In Orihuela are traces of human settlement from the Chalcolithic (second half of the third millennium BC. JC), through the Argárica, Late Bronze and Iron Age culture to the Iberian culture and Roman.
During the Visigoth period was the capital of a demarcation covering the provinces of Alicante and Murcia. In S. VIII was head of the duchy of Teodomiro, which negotiated its autonomy with the Arabs; according to legend, the Visigoth hero stood at the city walls women dressed in uniforms of warriors, so that forced the negotiations with invaders. In the ninth century loses its independence from the Caliphate of the Umayyads. Subsequently, it is integrated into different Taifa kingdoms, until the S. XIII (17 July 1242) troops then Infante Alfonso de Castilla (later Alfonso X the Wise) reconquered the city.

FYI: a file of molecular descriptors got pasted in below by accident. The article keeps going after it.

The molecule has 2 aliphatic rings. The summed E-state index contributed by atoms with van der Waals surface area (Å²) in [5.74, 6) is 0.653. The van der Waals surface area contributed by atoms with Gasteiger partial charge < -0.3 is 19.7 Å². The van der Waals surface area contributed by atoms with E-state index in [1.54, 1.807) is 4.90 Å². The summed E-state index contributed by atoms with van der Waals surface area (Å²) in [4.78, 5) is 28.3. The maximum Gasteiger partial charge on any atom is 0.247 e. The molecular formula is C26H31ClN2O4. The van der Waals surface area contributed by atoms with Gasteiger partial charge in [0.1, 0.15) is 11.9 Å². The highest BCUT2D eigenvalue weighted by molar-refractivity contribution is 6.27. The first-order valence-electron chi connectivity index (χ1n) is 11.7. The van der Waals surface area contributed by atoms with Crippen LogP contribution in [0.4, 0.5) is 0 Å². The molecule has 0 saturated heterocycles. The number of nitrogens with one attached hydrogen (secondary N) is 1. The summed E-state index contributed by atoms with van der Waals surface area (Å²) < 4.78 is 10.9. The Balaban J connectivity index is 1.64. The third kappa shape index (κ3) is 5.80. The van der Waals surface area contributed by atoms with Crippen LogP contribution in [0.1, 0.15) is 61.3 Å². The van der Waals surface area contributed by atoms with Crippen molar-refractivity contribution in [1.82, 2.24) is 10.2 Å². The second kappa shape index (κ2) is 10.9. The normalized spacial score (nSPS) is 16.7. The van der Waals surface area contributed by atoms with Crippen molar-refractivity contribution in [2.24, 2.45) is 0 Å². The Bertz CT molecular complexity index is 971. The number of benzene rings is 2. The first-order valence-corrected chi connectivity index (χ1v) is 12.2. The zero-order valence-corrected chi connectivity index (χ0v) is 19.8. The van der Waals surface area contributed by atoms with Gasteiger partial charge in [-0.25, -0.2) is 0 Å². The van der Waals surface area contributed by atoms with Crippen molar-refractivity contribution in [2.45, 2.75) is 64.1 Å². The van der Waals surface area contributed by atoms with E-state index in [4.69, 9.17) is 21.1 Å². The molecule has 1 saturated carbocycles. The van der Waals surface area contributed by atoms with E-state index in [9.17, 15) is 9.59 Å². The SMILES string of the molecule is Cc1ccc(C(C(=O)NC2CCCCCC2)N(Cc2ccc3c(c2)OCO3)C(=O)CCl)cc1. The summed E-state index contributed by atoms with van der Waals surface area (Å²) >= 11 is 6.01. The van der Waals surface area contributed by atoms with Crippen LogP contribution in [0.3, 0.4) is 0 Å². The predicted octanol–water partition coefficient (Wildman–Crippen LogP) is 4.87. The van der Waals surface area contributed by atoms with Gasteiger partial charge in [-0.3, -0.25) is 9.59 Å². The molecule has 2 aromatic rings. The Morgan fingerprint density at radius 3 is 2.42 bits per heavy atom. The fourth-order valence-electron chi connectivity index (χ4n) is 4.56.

In 1296 Orihuela pays tribute to Jaime II of Aragon and joined the Kingdom of Valencia, as head of government and voting in Parliament.
In 1564 the bishopric of Orihuela, long yearning of the oriolanos is created. During the War of Succession, the governor of the city, Marqués de Rafal, supported the pretender Charles of Austria; and with the victory of Felipe V, the city was sacked and lost their privileges.
Orihuela has given illustrious men in the field of literature, science and religion: the poet Miguel Hernandez, painter Joaquín Agrasot, Cardinal Desprades (first Apostolic Nuncio), Archbishop Loaces, etc. And it has been a source of inspiration for Gabriel Miró in his magnificent novels Nuestro Padre San Daniel and Bishop leper.